Troll (1986)

As far as fantasy horror goes, Troll is a quirky, quaint affair. What begins with a little girl visiting oddballs in her apartment building eventually gives way to the twisted troll narrative the title promises. While certainly dark and strange, the film never abandons that child-like eye and sense of innocence. It’s weirdly sweet and nonchalant. As twisted as the imagery gets, it never feels depraved and oppressive but happy, curious, like a kid’s TV show after hours. It helps that the titular troll is such a cute little guy with his happy face. But that too adds to the subversive sense of weird. There’s still something wrong. Parallel to all that, you’ve also got Michael Moriarty bugging the fuck out in the way that only he can do. He’s the David Byrne of 80s actors (barring David Byrne himself of-course) and it’s always a pleasure to watch his choices bulldoze over everything else in a scene.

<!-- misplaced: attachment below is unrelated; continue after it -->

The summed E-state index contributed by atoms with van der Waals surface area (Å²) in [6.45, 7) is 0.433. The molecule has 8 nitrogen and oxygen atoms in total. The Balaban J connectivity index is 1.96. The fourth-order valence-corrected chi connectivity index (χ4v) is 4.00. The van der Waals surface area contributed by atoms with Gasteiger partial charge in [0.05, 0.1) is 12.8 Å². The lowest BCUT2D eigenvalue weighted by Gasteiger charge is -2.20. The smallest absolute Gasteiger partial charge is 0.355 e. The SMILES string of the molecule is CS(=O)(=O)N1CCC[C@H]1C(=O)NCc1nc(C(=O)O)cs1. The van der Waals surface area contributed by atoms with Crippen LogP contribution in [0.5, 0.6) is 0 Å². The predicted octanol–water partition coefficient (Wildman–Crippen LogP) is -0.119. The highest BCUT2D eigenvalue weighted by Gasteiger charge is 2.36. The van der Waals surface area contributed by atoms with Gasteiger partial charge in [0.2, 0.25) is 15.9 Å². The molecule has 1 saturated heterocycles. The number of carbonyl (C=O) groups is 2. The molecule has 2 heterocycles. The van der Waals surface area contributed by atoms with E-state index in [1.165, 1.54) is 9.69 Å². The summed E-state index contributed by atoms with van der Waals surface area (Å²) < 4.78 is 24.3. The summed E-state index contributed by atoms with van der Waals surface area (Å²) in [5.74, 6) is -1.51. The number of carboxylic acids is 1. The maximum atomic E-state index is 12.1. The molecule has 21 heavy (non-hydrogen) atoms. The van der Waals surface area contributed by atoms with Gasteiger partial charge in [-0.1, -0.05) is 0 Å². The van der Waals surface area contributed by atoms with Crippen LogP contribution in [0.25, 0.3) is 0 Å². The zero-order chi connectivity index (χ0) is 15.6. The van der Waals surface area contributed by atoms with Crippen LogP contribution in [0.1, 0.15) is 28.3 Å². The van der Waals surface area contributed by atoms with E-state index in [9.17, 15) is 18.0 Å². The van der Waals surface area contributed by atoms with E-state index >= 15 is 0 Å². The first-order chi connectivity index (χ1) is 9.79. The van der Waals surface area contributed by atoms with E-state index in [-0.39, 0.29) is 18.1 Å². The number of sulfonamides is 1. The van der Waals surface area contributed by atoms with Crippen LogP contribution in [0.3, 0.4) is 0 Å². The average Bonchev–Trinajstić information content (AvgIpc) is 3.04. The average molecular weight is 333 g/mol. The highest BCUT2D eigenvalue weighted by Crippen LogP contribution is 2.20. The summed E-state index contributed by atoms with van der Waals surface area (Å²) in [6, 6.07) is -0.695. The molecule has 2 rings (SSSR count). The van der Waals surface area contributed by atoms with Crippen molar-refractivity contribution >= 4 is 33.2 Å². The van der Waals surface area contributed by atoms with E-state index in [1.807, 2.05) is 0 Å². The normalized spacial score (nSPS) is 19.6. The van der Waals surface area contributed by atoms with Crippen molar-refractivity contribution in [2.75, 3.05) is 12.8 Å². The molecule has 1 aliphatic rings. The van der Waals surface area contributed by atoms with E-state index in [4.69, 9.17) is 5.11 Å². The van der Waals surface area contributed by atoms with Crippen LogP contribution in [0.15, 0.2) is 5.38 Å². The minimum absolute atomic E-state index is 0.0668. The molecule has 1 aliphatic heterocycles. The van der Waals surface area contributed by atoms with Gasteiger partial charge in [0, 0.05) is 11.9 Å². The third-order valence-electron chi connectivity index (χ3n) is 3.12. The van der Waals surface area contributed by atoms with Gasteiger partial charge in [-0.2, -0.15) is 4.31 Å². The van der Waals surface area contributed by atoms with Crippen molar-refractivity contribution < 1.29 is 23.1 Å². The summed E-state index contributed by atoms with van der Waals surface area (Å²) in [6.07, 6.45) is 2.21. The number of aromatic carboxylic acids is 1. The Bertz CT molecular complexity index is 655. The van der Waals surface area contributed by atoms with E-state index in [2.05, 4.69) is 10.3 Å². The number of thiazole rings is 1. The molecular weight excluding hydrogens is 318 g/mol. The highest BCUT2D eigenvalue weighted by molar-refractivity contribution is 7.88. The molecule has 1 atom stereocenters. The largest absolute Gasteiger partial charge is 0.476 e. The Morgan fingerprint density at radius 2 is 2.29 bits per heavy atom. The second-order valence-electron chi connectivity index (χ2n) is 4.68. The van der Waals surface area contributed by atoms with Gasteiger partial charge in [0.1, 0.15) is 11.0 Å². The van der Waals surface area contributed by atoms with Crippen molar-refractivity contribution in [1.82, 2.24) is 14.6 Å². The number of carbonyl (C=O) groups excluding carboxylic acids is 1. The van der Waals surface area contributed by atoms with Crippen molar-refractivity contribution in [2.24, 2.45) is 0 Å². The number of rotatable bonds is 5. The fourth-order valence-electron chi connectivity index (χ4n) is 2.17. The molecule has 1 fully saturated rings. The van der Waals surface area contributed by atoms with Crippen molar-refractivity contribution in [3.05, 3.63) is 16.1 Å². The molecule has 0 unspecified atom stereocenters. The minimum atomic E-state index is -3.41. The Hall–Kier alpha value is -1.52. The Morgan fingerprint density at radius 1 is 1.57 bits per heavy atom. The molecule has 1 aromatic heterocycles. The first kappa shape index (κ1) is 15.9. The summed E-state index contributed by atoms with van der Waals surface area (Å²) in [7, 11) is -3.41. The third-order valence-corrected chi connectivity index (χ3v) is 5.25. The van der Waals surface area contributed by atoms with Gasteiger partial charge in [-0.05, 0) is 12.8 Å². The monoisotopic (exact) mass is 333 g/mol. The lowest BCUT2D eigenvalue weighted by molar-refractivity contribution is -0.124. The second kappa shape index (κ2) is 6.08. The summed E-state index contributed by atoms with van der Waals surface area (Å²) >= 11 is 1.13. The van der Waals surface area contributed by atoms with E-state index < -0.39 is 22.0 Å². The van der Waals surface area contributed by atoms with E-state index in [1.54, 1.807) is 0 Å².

While not really a major work of its kind, the accomplished effects and Buechler’s handle on the fluctuating tone mean this is certainly a lot better than its notoriously terrible (and completely unrelated) sequel has led many to believe. It stands up there with other adolescent spook films that deal with fringe horrors and diminutive ghoulies. This made me think of The Gate more than once.

Watched on Eureka blu-ray

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